I've been on a contest bonanza over here, that's for sure. This week-- no contest, just a normal post or two. And it's Meet an Author Monday again. Go here to join the fun and add your blog!
Ok, I'm trying to concentrate while my son is on the roof fixing our evaporative (swamp) cooler, and hoping he won't fall off. For those of you in humid climates who have never heard of such a thing, a swamp cooloer puts moisture back in the air of your house to cool the air. Unlike an air conditioner, which takes moisture out.
And that's as technical as I can get without interrupting their work to ask my husband and get it accurate for this blog post. Oh here he comes, I'll ask him! "Pulls air through wetted mats and blows it into the house." (Fast answer since he's busy, but still there you go..)
He knows how everything works and can explain it in an easy-to-understand way. Plus he has an amazing memory for trivia. This makes him #1 resource for information when I'm writing. "Honey, who was the president in 1981?" "Vice- president?" "Remember that winter when we lived in the Franklin Street house? How much was our electric bill?" "$800 for one month? Are you sure?" (Yes, because it was 3x higher than the house payment.) "How high will the winter wheat be in Colorado in May?"
I could go on and on with off the cuff questions he's answered for me. He's like a freak of nature. And if he doesn't know, there's always Google.
Recently I read him a chapter of my wip, and he remembered a couple details about a shared experience that were nuggets of gold. I quickly wrote them in. It wasn't just the extra information, it was that it so perfectly fit into the story.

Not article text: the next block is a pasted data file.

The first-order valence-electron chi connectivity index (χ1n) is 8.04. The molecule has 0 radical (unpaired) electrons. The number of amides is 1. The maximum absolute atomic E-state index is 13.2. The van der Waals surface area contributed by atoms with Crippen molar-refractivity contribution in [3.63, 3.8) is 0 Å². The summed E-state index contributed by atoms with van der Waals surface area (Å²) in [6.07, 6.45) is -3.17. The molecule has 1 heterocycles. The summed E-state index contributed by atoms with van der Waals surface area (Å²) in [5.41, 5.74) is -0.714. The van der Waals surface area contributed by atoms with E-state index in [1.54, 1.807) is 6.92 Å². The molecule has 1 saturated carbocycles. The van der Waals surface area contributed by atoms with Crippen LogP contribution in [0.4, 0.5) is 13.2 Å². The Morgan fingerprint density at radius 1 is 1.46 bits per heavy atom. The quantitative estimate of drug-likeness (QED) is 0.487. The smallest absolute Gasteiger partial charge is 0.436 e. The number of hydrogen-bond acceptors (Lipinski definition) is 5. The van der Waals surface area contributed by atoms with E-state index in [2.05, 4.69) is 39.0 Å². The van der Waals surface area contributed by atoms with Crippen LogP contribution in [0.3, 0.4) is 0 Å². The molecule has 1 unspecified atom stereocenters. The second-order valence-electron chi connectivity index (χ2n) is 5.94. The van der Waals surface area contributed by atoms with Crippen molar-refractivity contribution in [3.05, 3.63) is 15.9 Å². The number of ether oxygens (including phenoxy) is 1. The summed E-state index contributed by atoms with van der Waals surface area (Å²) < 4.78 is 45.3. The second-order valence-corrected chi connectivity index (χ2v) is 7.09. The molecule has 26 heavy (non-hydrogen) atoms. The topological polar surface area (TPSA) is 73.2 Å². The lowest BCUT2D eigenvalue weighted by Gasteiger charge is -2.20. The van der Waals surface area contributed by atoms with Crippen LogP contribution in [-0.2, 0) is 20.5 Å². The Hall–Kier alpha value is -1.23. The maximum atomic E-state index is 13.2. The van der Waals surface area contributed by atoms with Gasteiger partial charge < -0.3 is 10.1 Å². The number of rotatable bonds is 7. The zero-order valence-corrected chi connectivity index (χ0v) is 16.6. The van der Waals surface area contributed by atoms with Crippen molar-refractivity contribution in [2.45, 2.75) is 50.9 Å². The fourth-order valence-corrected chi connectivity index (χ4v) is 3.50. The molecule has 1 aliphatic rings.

Years ago, before I was married, and I had this dream of being a writer of books, I felt a lot of anxiety about how to get information. (This was before Google, Wikipedia, and the internet.) I couldn't travel like Ernest Hemingway because I was a shy college girl with no guts and no money. I used to look everything up in the Encyclopedia Britannica or the World Book Encyclopedia, but they never gave enough information. It would be interesting without answering my particular question.
Then I got married, had a houseful of children, wrote stories and gave up the idea of writing a book. No time or energy, and I never WENT anywhere worth writing about, I thought. Finally, with my youngest headed off to kindergarten (the one who is currently on the roof), I said, "Now I've got time and screw this, I'm not Ernest Hemingway, and I'll write about what I WANT to write about which is family life, and family relationships and stuff that happens in families and to families." I know plenty about that, and what I don't know, my helpful husband-- my resident expert-- fills in the rest.
Uh oh, there are some awful big banging noises coming through the ceiling as husband and son try to fix this cooler and make my afternoons less miserable in our 98 degree temperatures. Please don't fall...
Job done! Water running through the cooler, no one fell off the roof. Husband comes in and says, "That smell right there reminds me of my grandma. Reminds me of Avenal when I was seven years old." (His grandma lived in Avenal, a small town in central California, hot and dry, and they used these coolers in the summer.)
Who or what is your favorite method of consulting an expert? In the field learning by doing? Google? Or do you have a resident walking encycolpedia who lives in your house?
"Never give up. And most importantly, be true to yourself. Write from your heart, in your own voice, and about what you believe in." ~ Louise Brown
"Write something to suit yourself and many people will like it; write something to suit everybody and scarcely anyone will care for it." ~Jesse Stuart
"A writer's job is to take one thing and make it stand for twenty." ~ Virginia Woolf